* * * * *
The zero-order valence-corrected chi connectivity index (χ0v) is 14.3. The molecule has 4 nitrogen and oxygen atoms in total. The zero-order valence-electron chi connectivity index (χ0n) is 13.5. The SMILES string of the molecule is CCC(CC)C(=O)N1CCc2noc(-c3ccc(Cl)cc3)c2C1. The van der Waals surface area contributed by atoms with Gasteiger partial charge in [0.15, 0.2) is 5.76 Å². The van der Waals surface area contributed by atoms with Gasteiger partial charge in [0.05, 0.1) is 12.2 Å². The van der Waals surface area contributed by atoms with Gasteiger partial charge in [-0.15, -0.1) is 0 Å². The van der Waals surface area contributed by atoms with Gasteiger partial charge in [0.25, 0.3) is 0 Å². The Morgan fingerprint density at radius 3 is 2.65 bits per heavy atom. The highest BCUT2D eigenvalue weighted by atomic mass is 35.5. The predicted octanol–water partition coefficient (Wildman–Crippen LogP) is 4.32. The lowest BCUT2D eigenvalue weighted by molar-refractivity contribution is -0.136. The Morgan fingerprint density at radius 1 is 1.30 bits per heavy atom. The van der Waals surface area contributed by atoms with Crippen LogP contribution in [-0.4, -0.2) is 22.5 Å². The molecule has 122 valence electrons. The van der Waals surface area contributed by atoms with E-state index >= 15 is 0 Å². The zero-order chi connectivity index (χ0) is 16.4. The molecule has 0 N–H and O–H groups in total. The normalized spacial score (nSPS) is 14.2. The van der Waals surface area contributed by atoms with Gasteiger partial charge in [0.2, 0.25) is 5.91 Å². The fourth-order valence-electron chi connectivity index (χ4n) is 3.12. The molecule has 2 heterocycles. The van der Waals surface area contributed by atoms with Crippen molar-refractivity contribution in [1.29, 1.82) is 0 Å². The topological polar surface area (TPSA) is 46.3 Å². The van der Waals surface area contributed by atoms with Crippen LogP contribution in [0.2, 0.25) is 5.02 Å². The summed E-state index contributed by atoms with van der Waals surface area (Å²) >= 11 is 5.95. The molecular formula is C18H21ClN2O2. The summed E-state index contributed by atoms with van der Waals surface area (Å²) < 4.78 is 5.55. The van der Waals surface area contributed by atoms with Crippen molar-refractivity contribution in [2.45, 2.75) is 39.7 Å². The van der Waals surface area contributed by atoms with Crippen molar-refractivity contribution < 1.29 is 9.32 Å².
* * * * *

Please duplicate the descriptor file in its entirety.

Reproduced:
The zero-order valence-corrected chi connectivity index (χ0v) is 14.3. The molecule has 4 nitrogen and oxygen atoms in total. The zero-order valence-electron chi connectivity index (χ0n) is 13.5. The SMILES string of the molecule is CCC(CC)C(=O)N1CCc2noc(-c3ccc(Cl)cc3)c2C1. The van der Waals surface area contributed by atoms with Gasteiger partial charge in [0.15, 0.2) is 5.76 Å². The van der Waals surface area contributed by atoms with Gasteiger partial charge in [0.05, 0.1) is 12.2 Å². The van der Waals surface area contributed by atoms with Gasteiger partial charge in [-0.15, -0.1) is 0 Å². The van der Waals surface area contributed by atoms with Gasteiger partial charge in [0.25, 0.3) is 0 Å². The Morgan fingerprint density at radius 3 is 2.65 bits per heavy atom. The highest BCUT2D eigenvalue weighted by atomic mass is 35.5. The predicted octanol–water partition coefficient (Wildman–Crippen LogP) is 4.32. The lowest BCUT2D eigenvalue weighted by molar-refractivity contribution is -0.136. The Morgan fingerprint density at radius 1 is 1.30 bits per heavy atom. The van der Waals surface area contributed by atoms with Crippen LogP contribution in [-0.4, -0.2) is 22.5 Å². The molecule has 122 valence electrons. The van der Waals surface area contributed by atoms with E-state index >= 15 is 0 Å². The zero-order chi connectivity index (χ0) is 16.4. The molecule has 0 N–H and O–H groups in total. The normalized spacial score (nSPS) is 14.2. The van der Waals surface area contributed by atoms with Gasteiger partial charge in [0.2, 0.25) is 5.91 Å². The fourth-order valence-electron chi connectivity index (χ4n) is 3.12. The molecule has 2 heterocycles. The van der Waals surface area contributed by atoms with Crippen molar-refractivity contribution in [1.29, 1.82) is 0 Å². The topological polar surface area (TPSA) is 46.3 Å². The van der Waals surface area contributed by atoms with Crippen LogP contribution in [0.2, 0.25) is 5.02 Å². The summed E-state index contributed by atoms with van der Waals surface area (Å²) >= 11 is 5.95. The molecular formula is C18H21ClN2O2. The summed E-state index contributed by atoms with van der Waals surface area (Å²) < 4.78 is 5.55. The van der Waals surface area contributed by atoms with Crippen molar-refractivity contribution in [2.45, 2.75) is 39.7 Å². The van der Waals surface area contributed by atoms with Crippen molar-refractivity contribution < 1.29 is 9.32 Å².